Figure 1. Distributing training across multiple CS-2 systems in a Wafer-Scale Cluster is as easy as specifying the number of systems in the run command. No programming for distributed training is necessary.

Zero-Shot Generalization

We evaluated the quality of our pre-trained model using following the tasks and setup described in BigScience [1]. Table 1 reports the average accuracy using the EleutherAI (EAI) harness [6] results across 24 tasks. Note we did not evaluate the model on SST-2 [7] since the evaluation metric on this task exhibits high variance across different pre-training setups (see Appendix E in [1]).

Setup Model Size Training Tokens Average EAI Results
BigScience [1] 1.3B 112B 41.43
Cerebras 1.3B 112B 41.75

Table 1: Average EAI results (higher is better) for the Cerebras-trained GPT-3 XL model compared against the results reported in the paper [1] across 25 zero-shot tasks.

Figure 2 shows a detailed comparison of each task’s accuracy between the BigScience [1] reference and our trained model. Our zero-shot results are comparable to the results (within standard error) from the reference for most . We note that our results are different from the published metrics for some tasks. This is primarily due to minor differences in our pre-training setup, such as training on a different subset of 112B tokens.

Figure 2: Comparison of zero-shot results across 24 tasks from EleutherAI harness[6] between the reference model from BigScience [1] and the Cerebras-trained GPT-3 XL model.


The Cerebras AI Model Studio has made the training of large language models accessible to a broader audience. Users can efficiently train high-quality models of different sizes (1-175 billion parameters) and effortlessly reproduce external baselines. Learn more about Cerebras’ NLP innovations here.


Abhay Gupta, Senior Research Scientist | May 24, 2023


[1] Scao, Teven Le, et al. “What Language Model to Train if You Have One Million GPU Hours?.” arXiv preprint arXiv:2210.15424 (2022).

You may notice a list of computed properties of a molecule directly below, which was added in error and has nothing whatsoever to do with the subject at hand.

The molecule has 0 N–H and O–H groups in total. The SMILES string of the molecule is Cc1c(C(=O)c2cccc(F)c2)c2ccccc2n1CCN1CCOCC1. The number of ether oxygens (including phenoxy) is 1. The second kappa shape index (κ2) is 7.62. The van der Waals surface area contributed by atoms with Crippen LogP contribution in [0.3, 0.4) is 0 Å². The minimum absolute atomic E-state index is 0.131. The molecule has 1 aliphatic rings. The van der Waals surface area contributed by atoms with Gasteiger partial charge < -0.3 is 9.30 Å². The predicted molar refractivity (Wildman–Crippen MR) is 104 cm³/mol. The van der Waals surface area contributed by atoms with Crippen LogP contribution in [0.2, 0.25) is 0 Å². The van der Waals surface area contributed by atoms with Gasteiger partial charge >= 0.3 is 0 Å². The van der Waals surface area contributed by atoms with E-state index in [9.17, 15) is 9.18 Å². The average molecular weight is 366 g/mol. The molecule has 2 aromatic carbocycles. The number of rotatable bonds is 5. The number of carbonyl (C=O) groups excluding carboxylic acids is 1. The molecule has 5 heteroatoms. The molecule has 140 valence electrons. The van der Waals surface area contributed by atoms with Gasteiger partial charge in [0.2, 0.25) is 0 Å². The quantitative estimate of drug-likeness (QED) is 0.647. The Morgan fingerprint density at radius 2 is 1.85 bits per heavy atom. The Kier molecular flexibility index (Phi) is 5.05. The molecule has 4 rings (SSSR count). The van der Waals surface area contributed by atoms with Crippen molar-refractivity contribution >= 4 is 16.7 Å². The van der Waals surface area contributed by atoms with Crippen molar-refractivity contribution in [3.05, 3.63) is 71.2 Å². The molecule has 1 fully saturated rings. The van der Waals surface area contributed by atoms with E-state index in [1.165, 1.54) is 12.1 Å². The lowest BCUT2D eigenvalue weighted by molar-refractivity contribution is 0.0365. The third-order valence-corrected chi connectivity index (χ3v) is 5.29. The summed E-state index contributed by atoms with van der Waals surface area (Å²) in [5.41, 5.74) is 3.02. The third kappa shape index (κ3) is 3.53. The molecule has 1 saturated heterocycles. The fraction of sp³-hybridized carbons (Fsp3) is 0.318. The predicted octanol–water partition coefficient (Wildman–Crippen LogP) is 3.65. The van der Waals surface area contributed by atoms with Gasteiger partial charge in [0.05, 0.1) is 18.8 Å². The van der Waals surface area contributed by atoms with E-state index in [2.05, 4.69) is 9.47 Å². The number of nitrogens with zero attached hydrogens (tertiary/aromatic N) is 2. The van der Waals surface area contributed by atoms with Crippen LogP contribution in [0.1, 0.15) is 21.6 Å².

[2] Gao, Leo, et al. “The pile: An 800gb dataset of diverse text for language modeling.” arXiv preprint arXiv:2101.00027 (2020).

[3] Brown, Tom, et al. “Language models are few-shot learners.” Advances in neural information processing systems 33 (2020): 1877-1901.

[4] Loshchilov, Ilya, and Frank Hutter. “Decoupled weight decay regularization.” arXiv preprint arXiv:1711.05101 (2017).

[5] Child, Rewon, et al. “Generating long sequences with sparse transformers.” arXiv preprint arXiv:1904.10509 (2019).

[6] Gao, Leo, et al. “A framework for few-shot language model evaluation.” Version v0. 0.1. Sept (2021).

[7] Socher, Richard, et al. “Recursive deep models for semantic compositionality over a sentiment treebank.” Proceedings of the 2013 conference on empirical methods in natural language processing. 2013.

[8] Zvyagin, Maxim, et al. “GenSLMs: Genome-scale language models reveal SARS-CoV-2 evolutionary dynamics.” bioRxiv(2022): 2022-10.

[9] Hendrycks, Dan, and Kevin Gimpel. “Gaussian error linear units (gelus).” arXiv preprint arXiv:1606.08415 (2016).

[10] Ba, Jimmy Lei, Jamie Ryan Kiros, and Geoffrey E. Hinton. “Layer normalization.” arXiv preprint arXiv:1607.06450 (2016).